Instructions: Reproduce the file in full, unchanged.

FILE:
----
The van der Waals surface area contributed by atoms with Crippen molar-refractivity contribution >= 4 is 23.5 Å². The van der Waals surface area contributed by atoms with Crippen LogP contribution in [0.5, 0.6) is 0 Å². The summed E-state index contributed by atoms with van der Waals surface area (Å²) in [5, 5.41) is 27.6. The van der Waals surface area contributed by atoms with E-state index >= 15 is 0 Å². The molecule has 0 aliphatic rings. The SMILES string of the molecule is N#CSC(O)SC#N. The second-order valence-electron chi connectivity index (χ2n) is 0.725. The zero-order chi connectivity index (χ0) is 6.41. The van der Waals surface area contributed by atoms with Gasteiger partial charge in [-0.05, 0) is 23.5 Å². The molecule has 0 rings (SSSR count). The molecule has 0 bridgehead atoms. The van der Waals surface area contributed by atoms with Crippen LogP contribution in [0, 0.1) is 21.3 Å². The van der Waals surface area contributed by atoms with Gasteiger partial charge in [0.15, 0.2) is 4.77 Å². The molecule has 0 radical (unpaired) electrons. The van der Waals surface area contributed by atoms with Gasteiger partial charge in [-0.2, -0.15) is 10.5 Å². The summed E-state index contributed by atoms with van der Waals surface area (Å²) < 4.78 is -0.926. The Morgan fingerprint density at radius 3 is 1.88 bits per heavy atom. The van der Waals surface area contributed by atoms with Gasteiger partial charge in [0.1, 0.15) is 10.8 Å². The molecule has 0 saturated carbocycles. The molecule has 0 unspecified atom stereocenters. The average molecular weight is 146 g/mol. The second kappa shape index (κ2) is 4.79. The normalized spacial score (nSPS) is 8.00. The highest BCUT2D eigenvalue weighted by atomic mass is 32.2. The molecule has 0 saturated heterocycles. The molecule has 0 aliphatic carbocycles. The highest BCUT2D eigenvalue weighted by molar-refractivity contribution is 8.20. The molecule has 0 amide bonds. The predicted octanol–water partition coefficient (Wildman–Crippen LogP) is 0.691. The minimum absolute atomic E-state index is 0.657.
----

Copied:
The van der Waals surface area contributed by atoms with Crippen molar-refractivity contribution >= 4 is 23.5 Å². The van der Waals surface area contributed by atoms with Crippen LogP contribution in [0.5, 0.6) is 0 Å². The summed E-state index contributed by atoms with van der Waals surface area (Å²) in [5, 5.41) is 27.6. The van der Waals surface area contributed by atoms with E-state index >= 15 is 0 Å². The molecule has 0 aliphatic rings. The SMILES string of the molecule is N#CSC(O)SC#N. The second-order valence-electron chi connectivity index (χ2n) is 0.725. The zero-order chi connectivity index (χ0) is 6.41. The van der Waals surface area contributed by atoms with Gasteiger partial charge in [-0.05, 0) is 23.5 Å². The molecule has 0 rings (SSSR count). The molecule has 0 bridgehead atoms. The van der Waals surface area contributed by atoms with Crippen LogP contribution in [0, 0.1) is 21.3 Å². The van der Waals surface area contributed by atoms with Gasteiger partial charge in [0.15, 0.2) is 4.77 Å². The molecule has 0 radical (unpaired) electrons. The van der Waals surface area contributed by atoms with Gasteiger partial charge in [-0.2, -0.15) is 10.5 Å². The summed E-state index contributed by atoms with van der Waals surface area (Å²) < 4.78 is -0.926. The Morgan fingerprint density at radius 3 is 1.88 bits per heavy atom. The van der Waals surface area contributed by atoms with Gasteiger partial charge in [0.1, 0.15) is 10.8 Å². The molecule has 0 saturated carbocycles. The molecule has 0 unspecified atom stereocenters. The average molecular weight is 146 g/mol. The second kappa shape index (κ2) is 4.79. The normalized spacial score (nSPS) is 8.00. The highest BCUT2D eigenvalue weighted by atomic mass is 32.2. The molecule has 0 saturated heterocycles. The molecule has 0 aliphatic carbocycles. The highest BCUT2D eigenvalue weighted by molar-refractivity contribution is 8.20. The molecule has 0 amide bonds. The predicted octanol–water partition coefficient (Wildman–Crippen LogP) is 0.691. The minimum absolute atomic E-state index is 0.657.